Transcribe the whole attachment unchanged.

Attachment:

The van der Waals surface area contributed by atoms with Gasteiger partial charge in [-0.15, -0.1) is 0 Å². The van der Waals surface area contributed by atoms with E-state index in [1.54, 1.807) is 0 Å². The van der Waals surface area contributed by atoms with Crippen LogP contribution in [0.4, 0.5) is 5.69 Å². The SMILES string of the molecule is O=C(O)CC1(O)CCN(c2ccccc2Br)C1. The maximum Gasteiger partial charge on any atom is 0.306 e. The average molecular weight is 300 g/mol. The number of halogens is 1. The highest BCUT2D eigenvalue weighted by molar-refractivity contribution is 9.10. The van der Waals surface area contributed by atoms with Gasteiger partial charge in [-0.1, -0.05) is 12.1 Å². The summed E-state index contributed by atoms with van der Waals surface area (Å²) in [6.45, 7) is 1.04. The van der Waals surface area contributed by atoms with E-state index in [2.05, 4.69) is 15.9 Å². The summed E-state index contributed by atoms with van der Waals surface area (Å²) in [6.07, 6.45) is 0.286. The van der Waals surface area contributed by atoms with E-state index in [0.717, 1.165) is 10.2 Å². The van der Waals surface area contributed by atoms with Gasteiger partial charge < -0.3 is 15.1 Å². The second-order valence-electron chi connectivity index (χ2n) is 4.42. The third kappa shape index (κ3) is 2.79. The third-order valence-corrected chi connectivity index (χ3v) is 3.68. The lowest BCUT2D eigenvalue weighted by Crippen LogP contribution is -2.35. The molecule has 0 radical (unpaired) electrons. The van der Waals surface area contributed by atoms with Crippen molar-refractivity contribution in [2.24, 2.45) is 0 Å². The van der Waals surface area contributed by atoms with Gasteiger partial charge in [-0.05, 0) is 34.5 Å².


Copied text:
The van der Waals surface area contributed by atoms with Gasteiger partial charge in [-0.15, -0.1) is 0 Å². The van der Waals surface area contributed by atoms with E-state index in [1.54, 1.807) is 0 Å². The van der Waals surface area contributed by atoms with Crippen LogP contribution in [0.4, 0.5) is 5.69 Å². The SMILES string of the molecule is O=C(O)CC1(O)CCN(c2ccccc2Br)C1. The maximum Gasteiger partial charge on any atom is 0.306 e. The average molecular weight is 300 g/mol. The number of halogens is 1. The highest BCUT2D eigenvalue weighted by molar-refractivity contribution is 9.10. The van der Waals surface area contributed by atoms with Gasteiger partial charge in [-0.1, -0.05) is 12.1 Å². The summed E-state index contributed by atoms with van der Waals surface area (Å²) in [6.45, 7) is 1.04. The van der Waals surface area contributed by atoms with E-state index in [2.05, 4.69) is 15.9 Å². The summed E-state index contributed by atoms with van der Waals surface area (Å²) in [6.07, 6.45) is 0.286. The van der Waals surface area contributed by atoms with E-state index in [0.717, 1.165) is 10.2 Å². The van der Waals surface area contributed by atoms with Gasteiger partial charge < -0.3 is 15.1 Å². The second-order valence-electron chi connectivity index (χ2n) is 4.42. The third kappa shape index (κ3) is 2.79. The third-order valence-corrected chi connectivity index (χ3v) is 3.68. The lowest BCUT2D eigenvalue weighted by Crippen LogP contribution is -2.35. The molecule has 0 radical (unpaired) electrons. The van der Waals surface area contributed by atoms with Crippen molar-refractivity contribution in [2.24, 2.45) is 0 Å². The van der Waals surface area contributed by atoms with Gasteiger partial charge in [-0.05, 0) is 34.5 Å².